When the real story lies behind the scenes

Published: 21st October 2013 08:47 AM  |   Last Updated: 21st October 2013 08:47 AM   |  A+A-

Ashoka

Before sounds merge with images, before scripts get shot, before songs get sung, before cinema comes to the theatres - the fifth edition of the ongoing October Jam, a twelve-day festival of creative practices brings to fore different strands of cinema. The jam has highlighted off-screen experiences, techniques of cinema, and has explored the relationship of labour and cinema through various interactive sessions.

The jam paid a tribute to the personal histories of workers in the cinema industry such as poets, lyricists, composers, writers who are instrumental in shaping our association with cinema.

In the past few weeks, artistes who work behind the scenes were invited to discuss the impact of digitisation on the production and distribution of cinema. 

In light of many single screen theatres shutting down in Bangalore in the last decade, owing to the imposition to upgrade facilities at the theatres by Karnataka Cinemas (Regulation) Act, 1964, the jam delved deeper into the impact it has had on the industry and livelihoods of people.

Two men stood out from the invitee list, who shared their life and how the world of cinema transformed them.

Making a mark

Recently, Devendra, a creative technician and an auto driver was invited to be a part of the festival. After years of struggling as a chai wala and then as a spot boy, Devendra now finally owns his own production company, Lion Grips in Bangalore.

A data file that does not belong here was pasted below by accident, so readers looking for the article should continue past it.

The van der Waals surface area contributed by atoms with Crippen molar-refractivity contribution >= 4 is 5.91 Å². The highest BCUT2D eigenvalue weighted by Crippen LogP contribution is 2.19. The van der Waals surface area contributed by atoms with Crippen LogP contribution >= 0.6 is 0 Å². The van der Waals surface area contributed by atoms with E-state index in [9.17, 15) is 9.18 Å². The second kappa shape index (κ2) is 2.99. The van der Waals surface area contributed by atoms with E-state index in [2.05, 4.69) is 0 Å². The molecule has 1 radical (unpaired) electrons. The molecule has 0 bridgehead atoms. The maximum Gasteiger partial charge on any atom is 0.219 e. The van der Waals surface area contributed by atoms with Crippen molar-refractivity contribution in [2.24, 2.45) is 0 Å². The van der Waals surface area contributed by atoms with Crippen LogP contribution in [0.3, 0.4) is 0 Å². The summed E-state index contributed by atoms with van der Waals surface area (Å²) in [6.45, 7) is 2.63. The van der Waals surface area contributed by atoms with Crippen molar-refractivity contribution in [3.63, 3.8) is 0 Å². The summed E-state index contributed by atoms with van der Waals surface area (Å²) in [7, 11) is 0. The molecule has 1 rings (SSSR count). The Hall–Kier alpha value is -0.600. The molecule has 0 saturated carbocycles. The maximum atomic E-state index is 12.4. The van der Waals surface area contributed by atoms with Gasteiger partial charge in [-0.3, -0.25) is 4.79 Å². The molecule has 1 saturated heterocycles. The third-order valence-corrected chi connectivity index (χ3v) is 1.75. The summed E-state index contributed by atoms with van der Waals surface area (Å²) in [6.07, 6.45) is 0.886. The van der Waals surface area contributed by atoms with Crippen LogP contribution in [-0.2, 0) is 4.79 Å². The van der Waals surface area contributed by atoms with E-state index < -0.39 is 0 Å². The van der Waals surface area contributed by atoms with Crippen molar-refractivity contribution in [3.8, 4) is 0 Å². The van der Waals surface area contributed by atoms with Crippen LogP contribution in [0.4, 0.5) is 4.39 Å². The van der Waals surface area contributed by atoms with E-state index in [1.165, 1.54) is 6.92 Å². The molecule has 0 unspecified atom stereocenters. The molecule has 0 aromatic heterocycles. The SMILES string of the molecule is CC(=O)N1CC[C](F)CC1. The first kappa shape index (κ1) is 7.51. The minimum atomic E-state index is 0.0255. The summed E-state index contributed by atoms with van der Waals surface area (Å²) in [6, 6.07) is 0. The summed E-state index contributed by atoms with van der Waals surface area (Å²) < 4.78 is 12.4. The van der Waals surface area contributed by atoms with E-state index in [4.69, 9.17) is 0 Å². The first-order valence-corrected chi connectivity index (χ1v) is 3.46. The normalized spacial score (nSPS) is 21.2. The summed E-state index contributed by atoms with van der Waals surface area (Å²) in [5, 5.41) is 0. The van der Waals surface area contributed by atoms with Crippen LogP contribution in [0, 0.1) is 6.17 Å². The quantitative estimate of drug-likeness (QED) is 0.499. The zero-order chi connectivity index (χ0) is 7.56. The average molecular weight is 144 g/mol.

Without any formal training, Devandra tried his hand at almost everything. He assisted people on lights, fixed anything that stopped functioning on the sets and also learnt how to operate the camera.

Devendra has never cried after watching a film as he doesn't connect with them emotionally. When asked of cinema as reality and reality as cinema, he said, "Life is dark and cinema can only reflect that - darkness. There is nothing pleasant about films."

As cynical as that sounds, he also has a sense of humour. He doesn't treat anything emotionally, it's labour and that is all. The job has to be done, and if he is on it, he will do it.

A 30-year-old relationship

The next invitee on the guest list was Ashoka, who has worked as a projectionist for the last 30 years in almost 22 theatres of Bangalore. Even after being so closely associated with films, Ashoka has never once seen a film sitting with his family in the theatre. Only when his favourite actor Rajnikanth is on screen, dancing around trees, Ashoka comes out, whistles a few times and then returns to his room.

He too, like Devendra, looks at cinema as labour. He was crazy about films, but now it has become a mere duty.  And finally after all these years Ashoka has bid goodbye to films and has chosen a less 'glamorous' profession - driving.

But there is one thing he is thankful about—the stories collected from the dark alleys, empty corridors and dusty projection rooms. "In Vinayaka theatre there was a girl who committed suicide in the bathroom and her ghost would kick people out of the theatre every night. I was very brave and worked late into the night almost every day," he said.

Another reason that Ashoka left films was the transformation from analog to digital. "The quality of cinema has deteriorated severely and we don't see films like we did when they were on negatives," he added.

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